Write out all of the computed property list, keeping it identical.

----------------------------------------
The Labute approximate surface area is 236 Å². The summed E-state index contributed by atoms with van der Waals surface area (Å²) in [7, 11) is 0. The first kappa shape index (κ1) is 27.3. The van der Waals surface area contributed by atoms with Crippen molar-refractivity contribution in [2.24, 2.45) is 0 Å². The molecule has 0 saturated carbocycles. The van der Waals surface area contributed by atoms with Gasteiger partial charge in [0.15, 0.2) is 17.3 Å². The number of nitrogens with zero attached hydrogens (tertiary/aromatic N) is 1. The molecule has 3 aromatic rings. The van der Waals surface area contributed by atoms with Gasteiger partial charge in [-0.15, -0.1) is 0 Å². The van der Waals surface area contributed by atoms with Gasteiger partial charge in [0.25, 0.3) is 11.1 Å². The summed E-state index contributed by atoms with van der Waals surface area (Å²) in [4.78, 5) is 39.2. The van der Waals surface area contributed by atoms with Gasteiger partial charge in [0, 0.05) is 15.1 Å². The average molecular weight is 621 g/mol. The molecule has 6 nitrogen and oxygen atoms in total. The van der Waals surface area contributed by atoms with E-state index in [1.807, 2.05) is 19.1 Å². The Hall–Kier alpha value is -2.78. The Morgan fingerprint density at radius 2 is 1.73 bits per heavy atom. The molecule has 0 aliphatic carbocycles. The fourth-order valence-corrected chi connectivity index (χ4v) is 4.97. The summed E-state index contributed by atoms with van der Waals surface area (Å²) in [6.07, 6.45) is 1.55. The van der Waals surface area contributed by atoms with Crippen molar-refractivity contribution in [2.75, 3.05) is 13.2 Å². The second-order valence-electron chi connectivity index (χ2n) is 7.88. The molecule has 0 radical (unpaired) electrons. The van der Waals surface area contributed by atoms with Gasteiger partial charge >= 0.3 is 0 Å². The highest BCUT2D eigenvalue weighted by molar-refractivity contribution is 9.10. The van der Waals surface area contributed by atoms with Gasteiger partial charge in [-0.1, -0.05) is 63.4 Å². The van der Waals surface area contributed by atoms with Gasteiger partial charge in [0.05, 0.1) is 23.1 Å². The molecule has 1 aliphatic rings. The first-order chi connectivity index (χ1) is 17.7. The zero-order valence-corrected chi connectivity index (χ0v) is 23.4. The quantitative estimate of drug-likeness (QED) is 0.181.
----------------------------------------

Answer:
The Labute approximate surface area is 236 Å². The summed E-state index contributed by atoms with van der Waals surface area (Å²) in [7, 11) is 0. The first kappa shape index (κ1) is 27.3. The van der Waals surface area contributed by atoms with Crippen molar-refractivity contribution in [2.24, 2.45) is 0 Å². The molecule has 0 saturated carbocycles. The van der Waals surface area contributed by atoms with Gasteiger partial charge in [0.15, 0.2) is 17.3 Å². The number of nitrogens with zero attached hydrogens (tertiary/aromatic N) is 1. The molecule has 3 aromatic rings. The van der Waals surface area contributed by atoms with Gasteiger partial charge in [-0.15, -0.1) is 0 Å². The van der Waals surface area contributed by atoms with Gasteiger partial charge in [0.25, 0.3) is 11.1 Å². The summed E-state index contributed by atoms with van der Waals surface area (Å²) in [4.78, 5) is 39.2. The van der Waals surface area contributed by atoms with Gasteiger partial charge in [0, 0.05) is 15.1 Å². The average molecular weight is 621 g/mol. The molecule has 6 nitrogen and oxygen atoms in total. The van der Waals surface area contributed by atoms with E-state index in [1.807, 2.05) is 19.1 Å². The Hall–Kier alpha value is -2.78. The Morgan fingerprint density at radius 2 is 1.73 bits per heavy atom. The molecule has 0 aliphatic carbocycles. The fourth-order valence-corrected chi connectivity index (χ4v) is 4.97. The summed E-state index contributed by atoms with van der Waals surface area (Å²) in [6.07, 6.45) is 1.55. The van der Waals surface area contributed by atoms with Crippen molar-refractivity contribution in [2.75, 3.05) is 13.2 Å². The second-order valence-electron chi connectivity index (χ2n) is 7.88. The molecule has 0 radical (unpaired) electrons. The van der Waals surface area contributed by atoms with Gasteiger partial charge >= 0.3 is 0 Å². The highest BCUT2D eigenvalue weighted by molar-refractivity contribution is 9.10. The van der Waals surface area contributed by atoms with Gasteiger partial charge in [-0.1, -0.05) is 63.4 Å². The van der Waals surface area contributed by atoms with Gasteiger partial charge in [0.05, 0.1) is 23.1 Å². The molecule has 1 aliphatic rings. The first-order chi connectivity index (χ1) is 17.7. The zero-order valence-corrected chi connectivity index (χ0v) is 23.4. The quantitative estimate of drug-likeness (QED) is 0.181.